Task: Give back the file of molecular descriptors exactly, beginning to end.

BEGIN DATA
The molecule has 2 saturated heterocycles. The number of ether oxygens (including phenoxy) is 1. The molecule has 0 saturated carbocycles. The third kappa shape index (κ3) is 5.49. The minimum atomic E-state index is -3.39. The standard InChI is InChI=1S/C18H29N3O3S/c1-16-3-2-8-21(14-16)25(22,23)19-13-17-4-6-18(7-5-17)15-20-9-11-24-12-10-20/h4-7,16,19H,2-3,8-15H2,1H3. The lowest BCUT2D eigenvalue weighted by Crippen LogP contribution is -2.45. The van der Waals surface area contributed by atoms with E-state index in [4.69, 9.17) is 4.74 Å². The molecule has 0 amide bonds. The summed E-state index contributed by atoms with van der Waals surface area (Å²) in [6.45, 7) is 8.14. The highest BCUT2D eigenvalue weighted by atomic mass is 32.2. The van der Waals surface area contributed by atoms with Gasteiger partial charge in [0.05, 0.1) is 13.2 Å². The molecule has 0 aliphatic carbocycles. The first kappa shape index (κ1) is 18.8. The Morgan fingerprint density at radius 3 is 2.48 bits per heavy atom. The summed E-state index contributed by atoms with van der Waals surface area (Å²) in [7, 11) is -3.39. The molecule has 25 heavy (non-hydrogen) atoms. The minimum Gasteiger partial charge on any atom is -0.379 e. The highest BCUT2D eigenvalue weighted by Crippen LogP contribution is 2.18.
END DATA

The molecule has 2 saturated heterocycles. The number of ether oxygens (including phenoxy) is 1. The molecule has 0 saturated carbocycles. The third kappa shape index (κ3) is 5.49. The minimum atomic E-state index is -3.39. The standard InChI is InChI=1S/C18H29N3O3S/c1-16-3-2-8-21(14-16)25(22,23)19-13-17-4-6-18(7-5-17)15-20-9-11-24-12-10-20/h4-7,16,19H,2-3,8-15H2,1H3. The lowest BCUT2D eigenvalue weighted by Crippen LogP contribution is -2.45. The van der Waals surface area contributed by atoms with E-state index in [4.69, 9.17) is 4.74 Å². The molecule has 0 amide bonds. The summed E-state index contributed by atoms with van der Waals surface area (Å²) in [6.45, 7) is 8.14. The highest BCUT2D eigenvalue weighted by atomic mass is 32.2. The van der Waals surface area contributed by atoms with Gasteiger partial charge in [0.05, 0.1) is 13.2 Å². The molecule has 0 aliphatic carbocycles. The first kappa shape index (κ1) is 18.8. The Morgan fingerprint density at radius 3 is 2.48 bits per heavy atom. The summed E-state index contributed by atoms with van der Waals surface area (Å²) in [7, 11) is -3.39. The molecule has 25 heavy (non-hydrogen) atoms. The minimum Gasteiger partial charge on any atom is -0.379 e. The highest BCUT2D eigenvalue weighted by Crippen LogP contribution is 2.18.